Opt-I-Mum : Functional Indicators of Iodine Status in Pregnancy

Identifying mothers and babies most at risk of iodine deficiency during pregnancy and suboptimal infant neurodevelopment


The nutrient iodine plays a central role in the production of thyroid hormones. Globally, 2 billion individuals are estimated to have inadequate iodine intake, including one-third of all school-aged children. In Ireland, three-in-four women of childbearing age have inadequate iodine intake.

During pregnancy, maternal iodine deficiency can result in severe and long-lasting consequences for an infant’s developing brain, making iodine deficiency one of the most important preventable causes of neurological impairment worldwide. The magnitude of this impact on the brain development of Irish infants is unknown.

Currently, we do not have a good test of an individual’s iodine status and estimating iodine intake from our diet is challenging, complicating this matter even further.

The Opt-I-Mum project team, led by Dr Áine Hennessy, aims to address these gaps in knowledge by:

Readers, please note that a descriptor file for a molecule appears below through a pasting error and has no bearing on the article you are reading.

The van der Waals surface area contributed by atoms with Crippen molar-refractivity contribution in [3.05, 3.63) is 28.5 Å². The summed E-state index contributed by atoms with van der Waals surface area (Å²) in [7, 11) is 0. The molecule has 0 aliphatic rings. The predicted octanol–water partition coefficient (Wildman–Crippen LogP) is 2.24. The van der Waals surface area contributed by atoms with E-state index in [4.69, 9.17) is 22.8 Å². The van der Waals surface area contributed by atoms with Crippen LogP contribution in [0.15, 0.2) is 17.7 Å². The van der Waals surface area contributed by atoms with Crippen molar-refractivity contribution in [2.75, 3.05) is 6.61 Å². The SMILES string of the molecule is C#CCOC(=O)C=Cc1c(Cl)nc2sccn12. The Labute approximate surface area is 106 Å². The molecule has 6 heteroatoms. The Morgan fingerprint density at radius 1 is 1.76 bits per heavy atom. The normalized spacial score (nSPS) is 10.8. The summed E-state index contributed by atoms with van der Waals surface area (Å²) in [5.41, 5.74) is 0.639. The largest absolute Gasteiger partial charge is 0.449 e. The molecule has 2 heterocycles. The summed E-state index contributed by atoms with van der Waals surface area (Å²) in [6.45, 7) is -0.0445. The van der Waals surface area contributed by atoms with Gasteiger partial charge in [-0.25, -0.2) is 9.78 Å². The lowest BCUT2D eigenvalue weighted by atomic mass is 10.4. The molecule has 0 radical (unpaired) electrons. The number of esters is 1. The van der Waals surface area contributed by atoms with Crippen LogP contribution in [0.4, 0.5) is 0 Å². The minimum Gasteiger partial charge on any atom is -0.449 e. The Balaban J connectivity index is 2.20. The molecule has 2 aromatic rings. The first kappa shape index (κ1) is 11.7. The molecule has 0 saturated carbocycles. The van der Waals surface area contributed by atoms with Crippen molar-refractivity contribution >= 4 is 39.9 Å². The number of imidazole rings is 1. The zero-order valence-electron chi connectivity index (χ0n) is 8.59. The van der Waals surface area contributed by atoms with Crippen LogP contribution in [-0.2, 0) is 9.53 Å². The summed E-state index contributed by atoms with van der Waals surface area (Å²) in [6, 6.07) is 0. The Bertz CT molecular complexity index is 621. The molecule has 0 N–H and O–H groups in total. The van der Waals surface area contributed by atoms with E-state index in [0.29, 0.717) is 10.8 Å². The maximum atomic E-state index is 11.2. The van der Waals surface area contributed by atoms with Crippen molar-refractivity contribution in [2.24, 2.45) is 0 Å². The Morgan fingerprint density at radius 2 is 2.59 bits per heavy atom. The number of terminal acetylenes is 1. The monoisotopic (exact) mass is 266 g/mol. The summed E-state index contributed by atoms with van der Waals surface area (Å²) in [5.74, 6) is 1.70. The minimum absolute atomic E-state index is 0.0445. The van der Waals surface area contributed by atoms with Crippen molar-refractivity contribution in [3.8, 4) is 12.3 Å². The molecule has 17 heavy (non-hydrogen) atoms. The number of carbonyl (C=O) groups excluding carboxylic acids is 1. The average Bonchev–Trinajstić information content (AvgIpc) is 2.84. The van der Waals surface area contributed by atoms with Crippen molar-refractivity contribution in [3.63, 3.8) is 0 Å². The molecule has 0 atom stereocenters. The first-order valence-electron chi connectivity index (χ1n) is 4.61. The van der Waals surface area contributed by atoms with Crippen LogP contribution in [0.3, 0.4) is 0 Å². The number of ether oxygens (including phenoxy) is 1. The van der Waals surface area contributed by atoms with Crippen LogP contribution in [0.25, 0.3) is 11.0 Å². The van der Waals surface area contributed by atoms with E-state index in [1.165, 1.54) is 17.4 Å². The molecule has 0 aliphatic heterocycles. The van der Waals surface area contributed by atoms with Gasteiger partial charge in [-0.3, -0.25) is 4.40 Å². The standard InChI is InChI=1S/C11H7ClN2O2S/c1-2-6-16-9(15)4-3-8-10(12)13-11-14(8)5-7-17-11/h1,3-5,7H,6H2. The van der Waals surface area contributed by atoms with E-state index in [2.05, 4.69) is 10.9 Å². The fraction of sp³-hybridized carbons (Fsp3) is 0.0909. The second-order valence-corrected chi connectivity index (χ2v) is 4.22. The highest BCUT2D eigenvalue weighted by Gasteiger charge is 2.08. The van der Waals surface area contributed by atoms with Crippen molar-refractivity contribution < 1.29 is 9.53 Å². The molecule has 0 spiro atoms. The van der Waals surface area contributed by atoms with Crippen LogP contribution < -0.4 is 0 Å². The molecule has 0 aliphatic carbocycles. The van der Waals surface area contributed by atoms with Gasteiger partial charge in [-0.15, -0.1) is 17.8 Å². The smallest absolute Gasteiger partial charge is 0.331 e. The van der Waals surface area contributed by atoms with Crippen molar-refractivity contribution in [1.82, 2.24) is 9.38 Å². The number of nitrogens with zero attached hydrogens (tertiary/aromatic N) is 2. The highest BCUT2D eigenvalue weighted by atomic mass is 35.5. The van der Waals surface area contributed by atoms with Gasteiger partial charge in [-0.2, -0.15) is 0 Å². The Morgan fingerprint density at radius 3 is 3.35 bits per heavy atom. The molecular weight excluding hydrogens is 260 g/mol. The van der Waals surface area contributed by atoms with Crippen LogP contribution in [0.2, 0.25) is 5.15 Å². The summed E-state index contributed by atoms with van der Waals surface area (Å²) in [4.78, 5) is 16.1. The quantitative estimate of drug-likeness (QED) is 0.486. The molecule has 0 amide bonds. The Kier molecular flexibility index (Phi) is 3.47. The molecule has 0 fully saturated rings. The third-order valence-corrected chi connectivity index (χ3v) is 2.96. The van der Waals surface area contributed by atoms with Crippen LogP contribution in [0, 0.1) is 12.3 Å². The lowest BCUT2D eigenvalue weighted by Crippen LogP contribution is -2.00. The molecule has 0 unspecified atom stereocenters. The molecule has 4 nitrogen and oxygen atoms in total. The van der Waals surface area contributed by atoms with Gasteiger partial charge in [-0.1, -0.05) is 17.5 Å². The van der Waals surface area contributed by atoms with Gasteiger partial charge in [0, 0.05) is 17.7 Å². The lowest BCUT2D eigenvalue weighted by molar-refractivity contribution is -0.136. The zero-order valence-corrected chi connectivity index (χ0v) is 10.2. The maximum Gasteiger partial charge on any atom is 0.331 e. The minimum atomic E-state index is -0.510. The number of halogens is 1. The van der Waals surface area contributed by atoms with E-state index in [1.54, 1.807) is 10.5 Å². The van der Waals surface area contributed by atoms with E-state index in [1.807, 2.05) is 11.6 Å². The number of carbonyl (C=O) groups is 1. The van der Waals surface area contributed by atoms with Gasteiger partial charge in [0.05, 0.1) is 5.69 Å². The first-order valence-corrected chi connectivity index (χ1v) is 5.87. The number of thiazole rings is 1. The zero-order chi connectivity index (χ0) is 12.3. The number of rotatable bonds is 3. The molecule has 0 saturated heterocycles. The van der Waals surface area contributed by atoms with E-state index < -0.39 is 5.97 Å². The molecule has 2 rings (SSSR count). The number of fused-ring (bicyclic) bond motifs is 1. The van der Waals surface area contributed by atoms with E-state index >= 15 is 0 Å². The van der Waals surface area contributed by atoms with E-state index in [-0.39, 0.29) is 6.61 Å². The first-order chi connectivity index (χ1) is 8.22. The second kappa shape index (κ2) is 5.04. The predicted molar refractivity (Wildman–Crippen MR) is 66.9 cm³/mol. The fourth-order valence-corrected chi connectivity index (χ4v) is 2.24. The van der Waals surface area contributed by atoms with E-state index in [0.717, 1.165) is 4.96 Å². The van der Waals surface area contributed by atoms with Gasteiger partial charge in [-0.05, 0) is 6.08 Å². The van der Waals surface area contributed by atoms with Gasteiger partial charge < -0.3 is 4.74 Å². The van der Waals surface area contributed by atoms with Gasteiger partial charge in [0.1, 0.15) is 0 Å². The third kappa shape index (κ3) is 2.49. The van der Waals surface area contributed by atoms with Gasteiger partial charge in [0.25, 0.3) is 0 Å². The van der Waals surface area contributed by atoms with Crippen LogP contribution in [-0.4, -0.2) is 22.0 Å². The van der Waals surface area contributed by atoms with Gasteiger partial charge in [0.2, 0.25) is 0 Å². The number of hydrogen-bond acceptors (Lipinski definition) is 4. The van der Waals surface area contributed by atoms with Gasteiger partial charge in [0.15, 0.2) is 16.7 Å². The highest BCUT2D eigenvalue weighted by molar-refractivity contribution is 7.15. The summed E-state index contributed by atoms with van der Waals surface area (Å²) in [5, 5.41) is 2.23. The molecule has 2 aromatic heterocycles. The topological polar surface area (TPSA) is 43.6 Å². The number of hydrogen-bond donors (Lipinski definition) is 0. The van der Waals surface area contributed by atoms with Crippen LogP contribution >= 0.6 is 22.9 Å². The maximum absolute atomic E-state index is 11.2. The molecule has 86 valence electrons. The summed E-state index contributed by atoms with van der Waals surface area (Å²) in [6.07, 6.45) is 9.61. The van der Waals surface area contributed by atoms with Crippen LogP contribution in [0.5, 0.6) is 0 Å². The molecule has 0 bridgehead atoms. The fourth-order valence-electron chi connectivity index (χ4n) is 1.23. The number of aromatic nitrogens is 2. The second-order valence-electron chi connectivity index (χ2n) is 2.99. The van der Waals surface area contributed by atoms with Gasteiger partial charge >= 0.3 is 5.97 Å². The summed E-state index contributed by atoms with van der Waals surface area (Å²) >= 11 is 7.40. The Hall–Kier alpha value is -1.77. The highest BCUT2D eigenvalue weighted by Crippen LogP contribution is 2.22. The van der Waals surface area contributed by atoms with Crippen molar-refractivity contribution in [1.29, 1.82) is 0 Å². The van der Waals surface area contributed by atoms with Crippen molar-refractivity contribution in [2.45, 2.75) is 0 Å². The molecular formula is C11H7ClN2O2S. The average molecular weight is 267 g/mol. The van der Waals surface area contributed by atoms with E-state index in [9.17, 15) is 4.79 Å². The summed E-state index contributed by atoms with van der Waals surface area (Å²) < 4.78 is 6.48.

1. Testing the feasibility of thyroid hormones to be used as a proxy measure of iodine status.
  2. Investigating the relationship between iodine status in early pregnancy and infant neurodevelopmental outcomes.
  3. Developing a quick and reliable questionnaire to assess iodine intake from our diet.

This project is funded by Science Foundation Ireland under a Starting Investigator Research Grant (18/SIRG/5575).

Principal Investigator: Prof Mairead Kiely

Co-investgators: Dr Áine Hennessy, Ms Lisa Kelliher

For more information on Opt-I-Mum, please contact Dr Áine Hennessy – a.hennessy@ucc.ie